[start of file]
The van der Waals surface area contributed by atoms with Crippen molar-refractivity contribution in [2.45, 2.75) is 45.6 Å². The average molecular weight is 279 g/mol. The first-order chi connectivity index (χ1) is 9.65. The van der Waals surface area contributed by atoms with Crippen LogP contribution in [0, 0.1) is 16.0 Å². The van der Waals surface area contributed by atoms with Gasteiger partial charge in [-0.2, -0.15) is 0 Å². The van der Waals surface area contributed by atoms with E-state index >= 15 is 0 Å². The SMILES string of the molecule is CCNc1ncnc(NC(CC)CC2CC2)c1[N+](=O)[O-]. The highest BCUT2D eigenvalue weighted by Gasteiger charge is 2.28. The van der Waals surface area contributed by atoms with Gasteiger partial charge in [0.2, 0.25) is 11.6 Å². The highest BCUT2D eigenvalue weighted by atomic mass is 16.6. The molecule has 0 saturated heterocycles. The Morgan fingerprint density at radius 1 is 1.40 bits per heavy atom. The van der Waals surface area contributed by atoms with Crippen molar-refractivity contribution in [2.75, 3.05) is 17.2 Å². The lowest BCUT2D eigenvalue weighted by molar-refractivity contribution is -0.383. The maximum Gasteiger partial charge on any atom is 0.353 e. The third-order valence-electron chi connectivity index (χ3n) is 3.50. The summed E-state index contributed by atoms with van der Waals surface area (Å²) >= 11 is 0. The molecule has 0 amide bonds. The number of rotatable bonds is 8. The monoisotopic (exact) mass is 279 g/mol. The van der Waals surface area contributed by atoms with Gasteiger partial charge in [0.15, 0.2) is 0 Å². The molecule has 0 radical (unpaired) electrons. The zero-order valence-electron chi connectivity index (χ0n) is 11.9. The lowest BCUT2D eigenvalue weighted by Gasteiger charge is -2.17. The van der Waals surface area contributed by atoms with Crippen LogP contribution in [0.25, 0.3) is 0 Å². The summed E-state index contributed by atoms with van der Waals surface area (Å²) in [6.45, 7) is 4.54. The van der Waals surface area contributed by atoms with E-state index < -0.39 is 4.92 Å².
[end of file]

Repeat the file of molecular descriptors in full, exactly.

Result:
The van der Waals surface area contributed by atoms with Crippen molar-refractivity contribution in [2.45, 2.75) is 45.6 Å². The average molecular weight is 279 g/mol. The first-order chi connectivity index (χ1) is 9.65. The van der Waals surface area contributed by atoms with Crippen LogP contribution in [0, 0.1) is 16.0 Å². The van der Waals surface area contributed by atoms with Gasteiger partial charge in [-0.2, -0.15) is 0 Å². The van der Waals surface area contributed by atoms with E-state index >= 15 is 0 Å². The SMILES string of the molecule is CCNc1ncnc(NC(CC)CC2CC2)c1[N+](=O)[O-]. The highest BCUT2D eigenvalue weighted by Gasteiger charge is 2.28. The van der Waals surface area contributed by atoms with Gasteiger partial charge in [0.2, 0.25) is 11.6 Å². The highest BCUT2D eigenvalue weighted by atomic mass is 16.6. The molecule has 0 saturated heterocycles. The Morgan fingerprint density at radius 1 is 1.40 bits per heavy atom. The van der Waals surface area contributed by atoms with Crippen molar-refractivity contribution in [2.75, 3.05) is 17.2 Å². The lowest BCUT2D eigenvalue weighted by molar-refractivity contribution is -0.383. The maximum Gasteiger partial charge on any atom is 0.353 e. The third-order valence-electron chi connectivity index (χ3n) is 3.50. The summed E-state index contributed by atoms with van der Waals surface area (Å²) >= 11 is 0. The molecule has 0 amide bonds. The number of rotatable bonds is 8. The monoisotopic (exact) mass is 279 g/mol. The van der Waals surface area contributed by atoms with Gasteiger partial charge in [0.15, 0.2) is 0 Å². The molecule has 0 radical (unpaired) electrons. The zero-order valence-electron chi connectivity index (χ0n) is 11.9. The lowest BCUT2D eigenvalue weighted by Gasteiger charge is -2.17. The van der Waals surface area contributed by atoms with Crippen LogP contribution in [0.25, 0.3) is 0 Å². The summed E-state index contributed by atoms with van der Waals surface area (Å²) in [6.45, 7) is 4.54. The van der Waals surface area contributed by atoms with E-state index < -0.39 is 4.92 Å².